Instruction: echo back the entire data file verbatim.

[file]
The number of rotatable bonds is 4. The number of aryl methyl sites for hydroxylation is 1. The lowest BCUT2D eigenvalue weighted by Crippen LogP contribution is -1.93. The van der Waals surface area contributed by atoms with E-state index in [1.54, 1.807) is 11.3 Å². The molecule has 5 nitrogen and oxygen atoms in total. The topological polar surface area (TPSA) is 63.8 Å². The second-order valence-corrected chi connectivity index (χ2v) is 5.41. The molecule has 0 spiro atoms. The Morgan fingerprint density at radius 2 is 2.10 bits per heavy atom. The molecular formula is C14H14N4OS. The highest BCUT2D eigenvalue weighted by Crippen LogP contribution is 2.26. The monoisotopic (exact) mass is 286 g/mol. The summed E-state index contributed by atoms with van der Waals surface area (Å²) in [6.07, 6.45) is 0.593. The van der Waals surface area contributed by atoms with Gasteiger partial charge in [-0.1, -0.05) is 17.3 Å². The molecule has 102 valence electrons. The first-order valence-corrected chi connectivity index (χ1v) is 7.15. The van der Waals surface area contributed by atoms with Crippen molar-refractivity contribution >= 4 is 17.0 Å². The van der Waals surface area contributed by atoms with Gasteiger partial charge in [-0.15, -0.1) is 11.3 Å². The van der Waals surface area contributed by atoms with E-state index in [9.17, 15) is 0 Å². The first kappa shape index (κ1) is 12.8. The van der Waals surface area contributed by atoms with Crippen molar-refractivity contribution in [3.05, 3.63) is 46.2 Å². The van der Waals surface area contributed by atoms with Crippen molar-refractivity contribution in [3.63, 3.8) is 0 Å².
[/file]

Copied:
The number of rotatable bonds is 4. The number of aryl methyl sites for hydroxylation is 1. The lowest BCUT2D eigenvalue weighted by Crippen LogP contribution is -1.93. The van der Waals surface area contributed by atoms with E-state index in [1.54, 1.807) is 11.3 Å². The molecule has 5 nitrogen and oxygen atoms in total. The topological polar surface area (TPSA) is 63.8 Å². The second-order valence-corrected chi connectivity index (χ2v) is 5.41. The molecule has 0 spiro atoms. The Morgan fingerprint density at radius 2 is 2.10 bits per heavy atom. The molecular formula is C14H14N4OS. The highest BCUT2D eigenvalue weighted by Crippen LogP contribution is 2.26. The monoisotopic (exact) mass is 286 g/mol. The summed E-state index contributed by atoms with van der Waals surface area (Å²) in [6.07, 6.45) is 0.593. The van der Waals surface area contributed by atoms with Gasteiger partial charge in [-0.1, -0.05) is 17.3 Å². The molecule has 102 valence electrons. The first-order valence-corrected chi connectivity index (χ1v) is 7.15. The van der Waals surface area contributed by atoms with Crippen molar-refractivity contribution >= 4 is 17.0 Å². The van der Waals surface area contributed by atoms with Gasteiger partial charge in [-0.15, -0.1) is 11.3 Å². The van der Waals surface area contributed by atoms with E-state index in [9.17, 15) is 0 Å². The first kappa shape index (κ1) is 12.8. The van der Waals surface area contributed by atoms with Crippen molar-refractivity contribution in [3.05, 3.63) is 46.2 Å². The van der Waals surface area contributed by atoms with Crippen molar-refractivity contribution in [3.63, 3.8) is 0 Å².